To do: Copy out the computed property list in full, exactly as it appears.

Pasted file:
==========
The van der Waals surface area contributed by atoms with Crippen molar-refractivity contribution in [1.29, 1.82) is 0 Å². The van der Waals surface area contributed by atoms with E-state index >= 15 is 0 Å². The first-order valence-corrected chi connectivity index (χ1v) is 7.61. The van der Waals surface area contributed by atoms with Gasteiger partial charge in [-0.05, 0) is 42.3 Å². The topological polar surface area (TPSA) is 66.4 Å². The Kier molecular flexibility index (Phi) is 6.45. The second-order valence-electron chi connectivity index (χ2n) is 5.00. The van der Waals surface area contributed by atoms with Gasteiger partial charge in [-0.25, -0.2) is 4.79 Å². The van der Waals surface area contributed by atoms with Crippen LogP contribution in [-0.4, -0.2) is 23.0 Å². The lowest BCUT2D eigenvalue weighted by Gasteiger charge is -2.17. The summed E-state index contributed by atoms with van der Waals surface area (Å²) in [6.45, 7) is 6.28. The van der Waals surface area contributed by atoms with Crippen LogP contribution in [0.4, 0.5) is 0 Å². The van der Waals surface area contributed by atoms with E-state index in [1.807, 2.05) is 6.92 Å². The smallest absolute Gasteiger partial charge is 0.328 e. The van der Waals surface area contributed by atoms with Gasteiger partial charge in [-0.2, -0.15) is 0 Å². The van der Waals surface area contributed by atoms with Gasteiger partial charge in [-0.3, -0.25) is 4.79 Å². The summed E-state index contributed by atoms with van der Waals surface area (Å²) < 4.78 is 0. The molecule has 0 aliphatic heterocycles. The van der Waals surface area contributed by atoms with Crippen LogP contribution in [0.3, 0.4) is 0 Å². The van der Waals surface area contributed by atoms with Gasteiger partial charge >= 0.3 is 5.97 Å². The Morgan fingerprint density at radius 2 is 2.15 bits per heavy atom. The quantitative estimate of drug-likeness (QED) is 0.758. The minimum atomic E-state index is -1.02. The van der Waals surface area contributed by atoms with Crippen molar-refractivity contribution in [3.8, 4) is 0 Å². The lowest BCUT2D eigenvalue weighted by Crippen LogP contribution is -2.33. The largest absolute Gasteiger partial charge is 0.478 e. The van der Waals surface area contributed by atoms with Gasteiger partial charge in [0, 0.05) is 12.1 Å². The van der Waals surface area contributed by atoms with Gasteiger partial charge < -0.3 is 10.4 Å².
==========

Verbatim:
The van der Waals surface area contributed by atoms with Crippen molar-refractivity contribution in [1.29, 1.82) is 0 Å². The van der Waals surface area contributed by atoms with E-state index >= 15 is 0 Å². The first-order valence-corrected chi connectivity index (χ1v) is 7.61. The van der Waals surface area contributed by atoms with Gasteiger partial charge in [-0.05, 0) is 42.3 Å². The topological polar surface area (TPSA) is 66.4 Å². The Kier molecular flexibility index (Phi) is 6.45. The second-order valence-electron chi connectivity index (χ2n) is 5.00. The van der Waals surface area contributed by atoms with Gasteiger partial charge in [-0.25, -0.2) is 4.79 Å². The van der Waals surface area contributed by atoms with Crippen LogP contribution in [-0.4, -0.2) is 23.0 Å². The lowest BCUT2D eigenvalue weighted by Gasteiger charge is -2.17. The summed E-state index contributed by atoms with van der Waals surface area (Å²) in [6.45, 7) is 6.28. The van der Waals surface area contributed by atoms with Crippen LogP contribution in [0.4, 0.5) is 0 Å². The van der Waals surface area contributed by atoms with E-state index in [1.807, 2.05) is 6.92 Å². The smallest absolute Gasteiger partial charge is 0.328 e. The van der Waals surface area contributed by atoms with Gasteiger partial charge in [-0.2, -0.15) is 0 Å². The van der Waals surface area contributed by atoms with Gasteiger partial charge in [-0.3, -0.25) is 4.79 Å². The summed E-state index contributed by atoms with van der Waals surface area (Å²) < 4.78 is 0. The molecule has 0 aliphatic heterocycles. The van der Waals surface area contributed by atoms with Crippen LogP contribution in [0.3, 0.4) is 0 Å². The van der Waals surface area contributed by atoms with Gasteiger partial charge >= 0.3 is 5.97 Å². The Morgan fingerprint density at radius 2 is 2.15 bits per heavy atom. The quantitative estimate of drug-likeness (QED) is 0.758. The minimum atomic E-state index is -1.02. The van der Waals surface area contributed by atoms with Crippen molar-refractivity contribution in [3.8, 4) is 0 Å². The lowest BCUT2D eigenvalue weighted by Crippen LogP contribution is -2.33. The largest absolute Gasteiger partial charge is 0.478 e. The van der Waals surface area contributed by atoms with Gasteiger partial charge in [0, 0.05) is 12.1 Å². The van der Waals surface area contributed by atoms with Gasteiger partial charge < -0.3 is 10.4 Å².